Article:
The American Alligator and its wetland ecosystem are the subjects of this film.  This species has come back from endangered status throughout its range in the southeastern United States as a result of protection from killing for the hide trade.  At present, some hunting is allowed in parts of its distribution, but it remains threatened in the more northerly areas.  This giant reptile, as old as the dinosaurs, is a keystone species in its ecosystem, creating waterholes in dry periods from which other wildlife benefits.
"Sea Turtles: Ancient Nomads." 60 minutes. National Audubon Society. PBS Video. 1988.
This is an excellent overview of the world's sea turtles, all of which are now endangered.  As old as the dinosaurs, with navigational instincts that are still a mystery to modern science, these turtles have been overhunted and accidentally drowned in shrimp nets.  Some hunting in Asia and the Indian Ocean still takes place.  The conservation of these reptiles is the focus of the film, along with the many facets of their behavior and life history that remain unknown. 
"Sea Turtles' Last Dance." 30 minutes. PBS Video. 1988.
This film concerns the world's most endangered sea turtle species, the Kemp's Ridley, and has old footage showing many of the 40,000 of these turtles that once nested on a Mexican beach.  Today, only a few hundred remain alive after unregulated killing for meat and shell.  This sea turtle has been protected from hunting for several decades and guarded on its nesting beach.  It has increased somewhat from its lowest point, but many are still drowned in shrimp nets.  Some eggs are taken each year to try to reestablish the species in southern Texas where it once nested.  After this film was made, in 1995, two turtles released 12 and 15 years earlier came ashore on the Texas coast and laid eggs, the first successful case of reestablishment of a sea turtle.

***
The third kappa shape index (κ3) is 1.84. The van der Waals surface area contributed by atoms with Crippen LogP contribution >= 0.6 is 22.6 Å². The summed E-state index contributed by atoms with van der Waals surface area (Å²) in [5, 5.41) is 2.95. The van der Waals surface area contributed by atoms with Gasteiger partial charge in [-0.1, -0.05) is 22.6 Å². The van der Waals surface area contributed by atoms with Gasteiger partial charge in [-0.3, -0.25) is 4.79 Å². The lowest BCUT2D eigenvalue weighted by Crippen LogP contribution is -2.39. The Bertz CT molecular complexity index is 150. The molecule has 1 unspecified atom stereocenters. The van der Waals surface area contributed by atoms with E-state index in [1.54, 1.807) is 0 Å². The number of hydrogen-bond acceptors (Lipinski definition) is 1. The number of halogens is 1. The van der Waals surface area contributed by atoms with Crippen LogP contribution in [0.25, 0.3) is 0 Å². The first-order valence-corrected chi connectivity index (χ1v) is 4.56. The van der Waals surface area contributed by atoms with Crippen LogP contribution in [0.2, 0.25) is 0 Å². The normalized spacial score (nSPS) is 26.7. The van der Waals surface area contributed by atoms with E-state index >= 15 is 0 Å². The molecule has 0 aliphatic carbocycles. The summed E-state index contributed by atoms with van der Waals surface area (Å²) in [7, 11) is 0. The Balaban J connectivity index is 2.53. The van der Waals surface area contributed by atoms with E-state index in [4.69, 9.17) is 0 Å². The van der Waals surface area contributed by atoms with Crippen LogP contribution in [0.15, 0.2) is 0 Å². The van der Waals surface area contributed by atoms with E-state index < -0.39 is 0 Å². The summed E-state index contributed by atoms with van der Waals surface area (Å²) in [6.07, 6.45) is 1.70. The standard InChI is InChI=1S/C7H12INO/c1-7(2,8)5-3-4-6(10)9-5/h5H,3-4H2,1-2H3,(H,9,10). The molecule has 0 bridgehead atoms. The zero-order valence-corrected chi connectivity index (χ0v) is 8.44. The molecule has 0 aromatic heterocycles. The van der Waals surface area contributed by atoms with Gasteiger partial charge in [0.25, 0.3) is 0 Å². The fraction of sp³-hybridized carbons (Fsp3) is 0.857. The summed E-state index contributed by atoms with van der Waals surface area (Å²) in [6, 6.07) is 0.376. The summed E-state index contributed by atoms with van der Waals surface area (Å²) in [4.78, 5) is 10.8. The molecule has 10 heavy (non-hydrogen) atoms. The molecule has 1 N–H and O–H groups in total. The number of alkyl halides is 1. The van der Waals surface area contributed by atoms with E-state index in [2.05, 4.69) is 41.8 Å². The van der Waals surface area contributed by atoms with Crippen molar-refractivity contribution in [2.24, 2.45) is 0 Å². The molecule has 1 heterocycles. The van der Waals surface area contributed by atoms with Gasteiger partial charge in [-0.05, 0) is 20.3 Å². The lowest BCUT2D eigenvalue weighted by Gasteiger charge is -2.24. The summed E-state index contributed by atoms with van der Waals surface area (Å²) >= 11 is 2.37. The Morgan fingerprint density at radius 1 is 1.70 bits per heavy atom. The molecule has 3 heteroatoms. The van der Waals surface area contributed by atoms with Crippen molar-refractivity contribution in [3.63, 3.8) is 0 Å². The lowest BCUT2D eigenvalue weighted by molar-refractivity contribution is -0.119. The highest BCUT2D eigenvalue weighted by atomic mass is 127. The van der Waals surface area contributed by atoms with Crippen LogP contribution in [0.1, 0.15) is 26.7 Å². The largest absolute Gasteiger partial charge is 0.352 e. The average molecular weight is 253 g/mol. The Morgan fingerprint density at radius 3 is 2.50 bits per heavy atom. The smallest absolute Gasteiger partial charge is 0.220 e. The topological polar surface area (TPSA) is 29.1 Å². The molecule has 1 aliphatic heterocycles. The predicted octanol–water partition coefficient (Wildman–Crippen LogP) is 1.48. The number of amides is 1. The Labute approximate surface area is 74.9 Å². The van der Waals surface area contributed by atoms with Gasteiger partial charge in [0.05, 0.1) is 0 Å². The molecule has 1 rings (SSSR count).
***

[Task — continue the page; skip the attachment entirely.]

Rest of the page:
"Snake." 52 minutes. Survival Anglia. Time Warner Distributor. Predators of the Wild Series. (VHS & Laserdisc.) Released 1994.
Some 2,700 species of snake exist, inhabiting all continents except Antarctica, and 85 percent of them are harmless to man.  This film shows many of the more interesting species, their behavior, reproduction and feeding.  They are important in controlling rodents and other snakes but suffer from persecution and control programs.
"The Struggle for Survival: Georgia's Giant Sea Turtles." 13 minutes. Georgia Department of Natural Resources. 1992.
This very short film is the first in a series on endangered wildlife.  Giant Loggerhead sea turtles are filmed digging holes in the sand and laying their eggs on Georgia beaches.  The tiny hatchlings are seen as they run to the ocean after hatching.
"Toadskin Spell." 60 minutes. Nature. PBS. BBC. WNET. 1994.
Toads have evolved an enormous variety of adaptations for breeding.  In some species the young emerge from brooding patches on the female's back, while others lay eggs in damp woodlands.  This film is about the remarkable evolution of toads and their many adaptations to various habitats.  The last 5 minutes is dedicated to the recent declines in toads and frogs worldwide and shows still photos of the now extinct Golden Toad of Costa Rica.